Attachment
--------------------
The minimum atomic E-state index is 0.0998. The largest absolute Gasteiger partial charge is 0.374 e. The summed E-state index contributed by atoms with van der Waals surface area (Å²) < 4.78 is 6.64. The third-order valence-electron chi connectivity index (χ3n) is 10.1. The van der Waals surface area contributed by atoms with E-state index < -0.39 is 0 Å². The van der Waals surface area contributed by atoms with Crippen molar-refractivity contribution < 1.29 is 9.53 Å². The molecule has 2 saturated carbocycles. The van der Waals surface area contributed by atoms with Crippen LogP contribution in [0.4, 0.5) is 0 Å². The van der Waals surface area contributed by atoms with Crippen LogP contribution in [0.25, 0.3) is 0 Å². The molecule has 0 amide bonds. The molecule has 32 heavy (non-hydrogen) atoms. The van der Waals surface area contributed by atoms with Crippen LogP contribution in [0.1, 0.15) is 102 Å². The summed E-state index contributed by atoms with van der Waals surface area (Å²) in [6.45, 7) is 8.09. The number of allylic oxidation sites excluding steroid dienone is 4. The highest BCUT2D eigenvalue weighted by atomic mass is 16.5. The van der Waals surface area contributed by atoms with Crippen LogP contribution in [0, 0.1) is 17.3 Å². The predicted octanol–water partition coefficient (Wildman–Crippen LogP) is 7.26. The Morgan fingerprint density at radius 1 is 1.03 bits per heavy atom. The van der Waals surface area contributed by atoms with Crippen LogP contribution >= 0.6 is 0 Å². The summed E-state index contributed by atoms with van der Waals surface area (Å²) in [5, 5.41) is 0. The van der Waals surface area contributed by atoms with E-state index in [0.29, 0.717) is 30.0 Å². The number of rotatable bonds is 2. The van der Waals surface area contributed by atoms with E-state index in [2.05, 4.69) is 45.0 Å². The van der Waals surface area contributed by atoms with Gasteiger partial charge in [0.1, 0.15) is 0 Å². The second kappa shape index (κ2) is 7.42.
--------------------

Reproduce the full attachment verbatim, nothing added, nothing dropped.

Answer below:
The minimum atomic E-state index is 0.0998. The largest absolute Gasteiger partial charge is 0.374 e. The summed E-state index contributed by atoms with van der Waals surface area (Å²) < 4.78 is 6.64. The third-order valence-electron chi connectivity index (χ3n) is 10.1. The van der Waals surface area contributed by atoms with E-state index < -0.39 is 0 Å². The van der Waals surface area contributed by atoms with Crippen molar-refractivity contribution < 1.29 is 9.53 Å². The molecule has 2 saturated carbocycles. The van der Waals surface area contributed by atoms with Crippen LogP contribution in [0.4, 0.5) is 0 Å². The van der Waals surface area contributed by atoms with Crippen LogP contribution in [0.25, 0.3) is 0 Å². The molecule has 0 amide bonds. The molecule has 32 heavy (non-hydrogen) atoms. The van der Waals surface area contributed by atoms with Crippen LogP contribution in [0.1, 0.15) is 102 Å². The summed E-state index contributed by atoms with van der Waals surface area (Å²) in [6.45, 7) is 8.09. The number of allylic oxidation sites excluding steroid dienone is 4. The highest BCUT2D eigenvalue weighted by atomic mass is 16.5. The van der Waals surface area contributed by atoms with Crippen LogP contribution in [0, 0.1) is 17.3 Å². The predicted octanol–water partition coefficient (Wildman–Crippen LogP) is 7.26. The Morgan fingerprint density at radius 1 is 1.03 bits per heavy atom. The van der Waals surface area contributed by atoms with Crippen LogP contribution >= 0.6 is 0 Å². The summed E-state index contributed by atoms with van der Waals surface area (Å²) in [5, 5.41) is 0. The van der Waals surface area contributed by atoms with E-state index in [0.29, 0.717) is 30.0 Å². The number of rotatable bonds is 2. The van der Waals surface area contributed by atoms with E-state index in [2.05, 4.69) is 45.0 Å². The van der Waals surface area contributed by atoms with Gasteiger partial charge in [0.1, 0.15) is 0 Å². The second kappa shape index (κ2) is 7.42.